Staff Working Paper No. 891
By Sam Miller and Boromeus Wanengkirtyo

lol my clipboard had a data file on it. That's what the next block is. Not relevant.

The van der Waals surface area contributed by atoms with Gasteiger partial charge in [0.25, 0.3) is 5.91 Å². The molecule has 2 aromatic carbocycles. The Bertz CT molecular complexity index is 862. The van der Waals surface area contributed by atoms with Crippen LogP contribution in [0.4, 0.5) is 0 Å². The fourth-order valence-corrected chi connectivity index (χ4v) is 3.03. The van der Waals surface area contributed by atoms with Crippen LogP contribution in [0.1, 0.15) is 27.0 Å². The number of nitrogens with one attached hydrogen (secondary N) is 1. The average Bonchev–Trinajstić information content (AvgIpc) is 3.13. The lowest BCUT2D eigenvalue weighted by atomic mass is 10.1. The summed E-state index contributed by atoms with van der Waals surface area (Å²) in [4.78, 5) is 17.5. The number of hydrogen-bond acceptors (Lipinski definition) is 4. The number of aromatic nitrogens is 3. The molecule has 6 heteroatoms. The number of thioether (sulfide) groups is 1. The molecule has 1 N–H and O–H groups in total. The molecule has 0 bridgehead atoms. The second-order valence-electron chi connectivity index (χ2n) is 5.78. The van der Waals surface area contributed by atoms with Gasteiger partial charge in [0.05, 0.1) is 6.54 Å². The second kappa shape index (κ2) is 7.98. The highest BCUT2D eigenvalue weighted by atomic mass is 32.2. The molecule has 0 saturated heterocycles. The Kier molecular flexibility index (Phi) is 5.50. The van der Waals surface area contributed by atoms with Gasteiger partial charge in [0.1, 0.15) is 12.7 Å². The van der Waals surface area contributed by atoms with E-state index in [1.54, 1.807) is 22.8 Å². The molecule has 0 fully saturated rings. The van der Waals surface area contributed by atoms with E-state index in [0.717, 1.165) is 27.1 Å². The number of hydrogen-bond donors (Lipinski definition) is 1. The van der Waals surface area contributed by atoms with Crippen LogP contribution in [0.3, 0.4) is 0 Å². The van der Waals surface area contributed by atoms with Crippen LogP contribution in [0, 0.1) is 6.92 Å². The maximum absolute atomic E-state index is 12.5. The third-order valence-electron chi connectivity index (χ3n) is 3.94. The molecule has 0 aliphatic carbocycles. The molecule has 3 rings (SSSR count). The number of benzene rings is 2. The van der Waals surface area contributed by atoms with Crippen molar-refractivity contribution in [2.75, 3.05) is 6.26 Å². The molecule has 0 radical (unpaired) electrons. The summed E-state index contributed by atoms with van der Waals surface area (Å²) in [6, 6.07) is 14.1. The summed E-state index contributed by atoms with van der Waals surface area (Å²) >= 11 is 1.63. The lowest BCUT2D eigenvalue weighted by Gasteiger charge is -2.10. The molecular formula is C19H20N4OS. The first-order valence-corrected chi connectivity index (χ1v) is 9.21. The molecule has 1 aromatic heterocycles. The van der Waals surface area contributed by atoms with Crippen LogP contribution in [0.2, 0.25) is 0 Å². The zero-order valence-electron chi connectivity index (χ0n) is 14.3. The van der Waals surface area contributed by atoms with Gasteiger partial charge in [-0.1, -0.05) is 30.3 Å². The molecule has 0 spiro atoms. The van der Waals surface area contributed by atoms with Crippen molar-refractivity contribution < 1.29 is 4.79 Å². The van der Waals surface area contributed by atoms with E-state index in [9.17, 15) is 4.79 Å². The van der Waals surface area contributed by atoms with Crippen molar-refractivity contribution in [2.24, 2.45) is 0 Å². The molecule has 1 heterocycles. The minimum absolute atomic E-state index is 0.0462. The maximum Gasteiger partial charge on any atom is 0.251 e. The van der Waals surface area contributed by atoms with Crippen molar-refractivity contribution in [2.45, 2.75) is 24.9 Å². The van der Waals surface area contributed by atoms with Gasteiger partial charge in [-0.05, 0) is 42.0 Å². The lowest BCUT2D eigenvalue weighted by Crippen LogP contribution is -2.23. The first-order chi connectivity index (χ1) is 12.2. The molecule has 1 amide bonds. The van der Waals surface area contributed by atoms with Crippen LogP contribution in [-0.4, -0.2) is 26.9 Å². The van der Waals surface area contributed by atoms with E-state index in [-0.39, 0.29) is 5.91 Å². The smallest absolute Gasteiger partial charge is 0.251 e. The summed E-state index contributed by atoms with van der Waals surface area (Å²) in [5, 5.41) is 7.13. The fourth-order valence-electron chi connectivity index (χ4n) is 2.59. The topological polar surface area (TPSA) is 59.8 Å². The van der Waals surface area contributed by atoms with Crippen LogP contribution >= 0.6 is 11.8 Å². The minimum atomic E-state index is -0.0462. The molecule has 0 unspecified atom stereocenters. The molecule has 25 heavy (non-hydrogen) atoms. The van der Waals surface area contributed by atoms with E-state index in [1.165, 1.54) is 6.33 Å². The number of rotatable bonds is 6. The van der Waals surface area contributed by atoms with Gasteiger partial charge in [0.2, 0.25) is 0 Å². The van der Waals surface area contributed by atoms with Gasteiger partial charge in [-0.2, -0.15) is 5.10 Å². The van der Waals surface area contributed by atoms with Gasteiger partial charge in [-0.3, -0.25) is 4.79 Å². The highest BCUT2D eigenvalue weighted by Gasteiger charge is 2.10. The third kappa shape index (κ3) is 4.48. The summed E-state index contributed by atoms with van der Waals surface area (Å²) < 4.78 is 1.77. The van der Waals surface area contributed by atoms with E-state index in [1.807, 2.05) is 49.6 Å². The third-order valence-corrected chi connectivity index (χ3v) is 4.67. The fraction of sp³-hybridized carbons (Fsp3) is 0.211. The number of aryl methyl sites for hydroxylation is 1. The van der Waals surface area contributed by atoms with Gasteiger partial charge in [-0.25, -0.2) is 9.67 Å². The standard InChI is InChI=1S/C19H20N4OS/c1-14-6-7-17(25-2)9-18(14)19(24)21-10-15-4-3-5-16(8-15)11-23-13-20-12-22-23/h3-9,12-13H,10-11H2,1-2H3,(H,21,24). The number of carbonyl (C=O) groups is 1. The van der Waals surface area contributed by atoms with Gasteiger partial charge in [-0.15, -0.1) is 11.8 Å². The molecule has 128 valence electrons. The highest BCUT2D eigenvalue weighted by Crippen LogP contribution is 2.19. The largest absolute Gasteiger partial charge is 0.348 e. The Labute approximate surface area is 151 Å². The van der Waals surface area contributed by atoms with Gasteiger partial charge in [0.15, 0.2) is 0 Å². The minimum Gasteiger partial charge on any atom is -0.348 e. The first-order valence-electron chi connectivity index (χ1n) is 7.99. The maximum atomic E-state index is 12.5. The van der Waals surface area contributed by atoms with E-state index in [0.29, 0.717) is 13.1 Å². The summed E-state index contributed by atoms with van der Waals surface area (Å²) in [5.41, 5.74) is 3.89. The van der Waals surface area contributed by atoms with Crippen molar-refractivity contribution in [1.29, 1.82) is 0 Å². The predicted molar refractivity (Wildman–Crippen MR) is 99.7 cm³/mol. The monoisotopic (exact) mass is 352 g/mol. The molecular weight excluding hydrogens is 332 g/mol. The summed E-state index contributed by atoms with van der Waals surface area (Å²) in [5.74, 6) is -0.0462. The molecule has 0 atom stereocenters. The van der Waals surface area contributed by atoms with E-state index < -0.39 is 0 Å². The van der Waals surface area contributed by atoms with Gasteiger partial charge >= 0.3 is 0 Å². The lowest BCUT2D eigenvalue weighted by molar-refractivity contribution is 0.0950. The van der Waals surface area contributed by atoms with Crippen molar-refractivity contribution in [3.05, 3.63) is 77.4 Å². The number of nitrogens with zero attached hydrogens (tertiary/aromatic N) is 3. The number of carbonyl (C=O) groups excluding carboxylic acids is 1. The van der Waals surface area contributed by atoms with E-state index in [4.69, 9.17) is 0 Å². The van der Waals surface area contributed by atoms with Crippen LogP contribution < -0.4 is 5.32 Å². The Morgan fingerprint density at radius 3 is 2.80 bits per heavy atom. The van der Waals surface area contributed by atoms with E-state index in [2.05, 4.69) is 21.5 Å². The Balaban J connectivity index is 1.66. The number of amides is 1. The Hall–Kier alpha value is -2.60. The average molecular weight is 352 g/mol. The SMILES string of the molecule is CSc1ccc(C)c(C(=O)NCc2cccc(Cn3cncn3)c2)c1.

In the face of lower real interest rates, central bank balance sheets are likely to remain larger relative to pre-crisis levels, resulting in greater banking system liquidity. However, there is little evidence on the impact of higher liquidity on credit supply and the monetary transmission mechanism in the ‘new normal’. We exploit a novel dataset on bank liquidity positions arising from a unique regulatory regime and combine it with a highly-detailed, loan-level administrative dataset on UK mortgages. Using the design of quantitative easing auctions as an instrument for liquidity to address endogeneity, we find that more liquid banks charge slightly higher mortgage interest rates, and pass on significantly less changes in risk-free rates. We explain this through bank behaviour that attempts to preserve net interest margins in the face of holding low-yielding liquidity. Consistent with this, we find excess liquidity leads to reaching-for-yield responses in banks’ mortgage risk-taking. Additionally, the results shed light on the optimal mix between (un)conventional monetary policy tools. Policies that boost bank net interest margins are more likely to help the transmission of risk-free rates to lending rates.